“Our intellectual community values diversity, interdisciplinary teamwork, entrepreneurial thinking and inventiveness,” or so says the University of Michigan’s Electrical Engineering & Computer Science website.

The University prides itself on training leaders that leave their fields a better place. If the University proposes that diversity, interdisciplinary teamwork, entrepreneurial thinking and innovation are values comprising a leader, then a closed admissions process is a disappointing step in the wrong direction. 

Software engineering is a homogeneous field. Current leaders in software are quick to divert responsibility for this homogeneity to educational institutions. I remember asking Tesla’s diversity and inclusion team what steps they take to address bias in machine learning, a subset of software engineering that has codified prejudice to devastating results. “We look to hire conscious people and every engineer goes through mandatory bias training,” they said.

It’s not enough. Bias training doesn’t make a team of programmers realize that they must test motion detection on different skin tones. 

Diversity is not a checkbox to be ticked. Bias thrives in thoughtlessness.

The academic excellence of our university is built on a foundation of diverse people and their experience … anything less is not Michigan,” wrote former University President Mary Sue Coleman. When did this commitment stop at an inconvenience? 

The University is not wholly responsible for STEM’s lack of diversity, but it does play a part. The people least likely to have exposure to software development before college are the same people we claim to welcome with open arms. I’m a discoverer student. My father was a salesman and my mother was a sculptor. The closest thing to tech I encountered was playing Spider Solitaire on my grandma’s PC when we visited twice a year. I wanted to be an animator. And then I tried a programming class, and I fell in love.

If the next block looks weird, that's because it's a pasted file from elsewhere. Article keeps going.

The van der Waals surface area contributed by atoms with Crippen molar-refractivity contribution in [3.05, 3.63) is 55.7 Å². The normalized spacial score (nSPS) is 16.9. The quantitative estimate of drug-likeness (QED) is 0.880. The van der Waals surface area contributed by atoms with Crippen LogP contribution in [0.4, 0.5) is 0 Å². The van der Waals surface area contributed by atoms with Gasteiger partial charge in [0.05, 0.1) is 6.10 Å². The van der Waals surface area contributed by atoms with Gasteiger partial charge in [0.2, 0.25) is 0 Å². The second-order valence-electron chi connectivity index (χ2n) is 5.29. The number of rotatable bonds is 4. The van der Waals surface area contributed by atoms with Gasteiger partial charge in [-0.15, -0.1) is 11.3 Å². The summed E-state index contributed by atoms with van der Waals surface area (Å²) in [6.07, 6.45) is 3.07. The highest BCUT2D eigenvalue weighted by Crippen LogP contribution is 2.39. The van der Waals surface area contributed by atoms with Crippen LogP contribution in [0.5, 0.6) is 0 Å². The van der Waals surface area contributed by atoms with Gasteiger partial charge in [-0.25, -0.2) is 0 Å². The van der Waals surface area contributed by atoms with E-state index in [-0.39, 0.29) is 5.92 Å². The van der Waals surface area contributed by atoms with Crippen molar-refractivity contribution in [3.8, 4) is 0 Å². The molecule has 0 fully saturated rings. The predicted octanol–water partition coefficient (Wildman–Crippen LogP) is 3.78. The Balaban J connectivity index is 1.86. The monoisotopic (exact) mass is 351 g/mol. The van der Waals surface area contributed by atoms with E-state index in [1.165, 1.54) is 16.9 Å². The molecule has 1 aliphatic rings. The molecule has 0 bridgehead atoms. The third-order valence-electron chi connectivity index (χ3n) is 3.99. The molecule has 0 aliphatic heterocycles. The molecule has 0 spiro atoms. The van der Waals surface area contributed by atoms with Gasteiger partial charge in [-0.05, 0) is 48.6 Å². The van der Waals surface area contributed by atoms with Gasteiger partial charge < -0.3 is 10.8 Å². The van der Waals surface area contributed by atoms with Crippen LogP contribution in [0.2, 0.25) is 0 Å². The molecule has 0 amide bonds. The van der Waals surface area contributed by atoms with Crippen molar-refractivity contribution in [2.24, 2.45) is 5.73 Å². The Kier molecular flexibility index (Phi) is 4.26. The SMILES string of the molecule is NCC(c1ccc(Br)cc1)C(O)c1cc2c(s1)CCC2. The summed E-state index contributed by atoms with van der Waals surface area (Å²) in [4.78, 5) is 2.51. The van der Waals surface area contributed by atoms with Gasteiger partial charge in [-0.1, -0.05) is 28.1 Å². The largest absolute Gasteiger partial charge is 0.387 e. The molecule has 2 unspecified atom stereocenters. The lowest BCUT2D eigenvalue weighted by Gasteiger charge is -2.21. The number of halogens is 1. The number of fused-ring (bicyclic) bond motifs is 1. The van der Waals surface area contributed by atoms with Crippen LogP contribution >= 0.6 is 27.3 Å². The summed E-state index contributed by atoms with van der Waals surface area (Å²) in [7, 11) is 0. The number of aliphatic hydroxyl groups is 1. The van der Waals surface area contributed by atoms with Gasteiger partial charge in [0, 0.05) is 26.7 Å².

Does the fact I learned about code after high school make me any less of an asset to the field? No. 

In upper-level software engineering classes, we learn that 80% of a programmer’s time is spent reading code and that the lines we read will have been written by people far gone. We learn that documentation is key. A writer makes clearer documentation. A writer tells a story. When a prosthetic arm turns on and sends signals up nerve endings into the brain of a patient, letting her feel the warmth of a hug for the first time in decades, that code tells a story. 

I’d hate to think of a world of software with no writers. With no actors. With no brewers, and construction workers, nurses and philosophers. All we can bring to a team are our own lives and our own experiences. And when my first team meeting comes around, I hope there will be people to fill the many gaps in my knowledge.

This change, though temporary, is a damn shame. If the mission statement stops at the website, then we need to ask if it belongs there.

Alex Bismuth is a senior in the College of LSA.